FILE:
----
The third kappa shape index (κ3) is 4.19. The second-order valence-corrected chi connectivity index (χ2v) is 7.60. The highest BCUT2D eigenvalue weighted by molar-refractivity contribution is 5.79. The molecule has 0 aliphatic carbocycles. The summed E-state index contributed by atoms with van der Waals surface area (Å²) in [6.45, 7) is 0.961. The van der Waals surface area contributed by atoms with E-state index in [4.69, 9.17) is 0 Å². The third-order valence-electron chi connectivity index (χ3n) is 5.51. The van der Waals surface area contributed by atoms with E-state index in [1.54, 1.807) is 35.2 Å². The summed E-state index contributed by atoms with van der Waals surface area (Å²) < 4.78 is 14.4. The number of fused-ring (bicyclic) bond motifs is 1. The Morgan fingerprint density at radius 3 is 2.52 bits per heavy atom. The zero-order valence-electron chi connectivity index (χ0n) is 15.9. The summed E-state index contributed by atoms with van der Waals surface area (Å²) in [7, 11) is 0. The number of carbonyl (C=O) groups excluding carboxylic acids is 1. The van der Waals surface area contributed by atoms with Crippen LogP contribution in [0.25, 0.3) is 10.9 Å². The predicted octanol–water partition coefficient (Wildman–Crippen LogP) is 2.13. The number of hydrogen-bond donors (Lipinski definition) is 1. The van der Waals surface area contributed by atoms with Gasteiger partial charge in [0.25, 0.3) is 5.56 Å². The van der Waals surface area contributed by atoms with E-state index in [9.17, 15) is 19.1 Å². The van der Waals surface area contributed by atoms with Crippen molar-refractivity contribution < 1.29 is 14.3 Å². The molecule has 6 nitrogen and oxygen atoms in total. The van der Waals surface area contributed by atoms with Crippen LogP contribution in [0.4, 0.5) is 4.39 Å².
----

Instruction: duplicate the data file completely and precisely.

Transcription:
The third kappa shape index (κ3) is 4.19. The second-order valence-corrected chi connectivity index (χ2v) is 7.60. The highest BCUT2D eigenvalue weighted by molar-refractivity contribution is 5.79. The molecule has 0 aliphatic carbocycles. The summed E-state index contributed by atoms with van der Waals surface area (Å²) in [6.45, 7) is 0.961. The van der Waals surface area contributed by atoms with E-state index in [4.69, 9.17) is 0 Å². The third-order valence-electron chi connectivity index (χ3n) is 5.51. The van der Waals surface area contributed by atoms with E-state index in [1.54, 1.807) is 35.2 Å². The summed E-state index contributed by atoms with van der Waals surface area (Å²) < 4.78 is 14.4. The number of fused-ring (bicyclic) bond motifs is 1. The Morgan fingerprint density at radius 3 is 2.52 bits per heavy atom. The zero-order valence-electron chi connectivity index (χ0n) is 15.9. The summed E-state index contributed by atoms with van der Waals surface area (Å²) in [7, 11) is 0. The number of carbonyl (C=O) groups excluding carboxylic acids is 1. The van der Waals surface area contributed by atoms with Crippen LogP contribution in [0.25, 0.3) is 10.9 Å². The predicted octanol–water partition coefficient (Wildman–Crippen LogP) is 2.13. The number of hydrogen-bond donors (Lipinski definition) is 1. The van der Waals surface area contributed by atoms with Gasteiger partial charge in [0.25, 0.3) is 5.56 Å². The van der Waals surface area contributed by atoms with E-state index in [9.17, 15) is 19.1 Å². The van der Waals surface area contributed by atoms with Crippen molar-refractivity contribution < 1.29 is 14.3 Å². The molecule has 6 nitrogen and oxygen atoms in total. The van der Waals surface area contributed by atoms with Crippen LogP contribution in [0.4, 0.5) is 4.39 Å².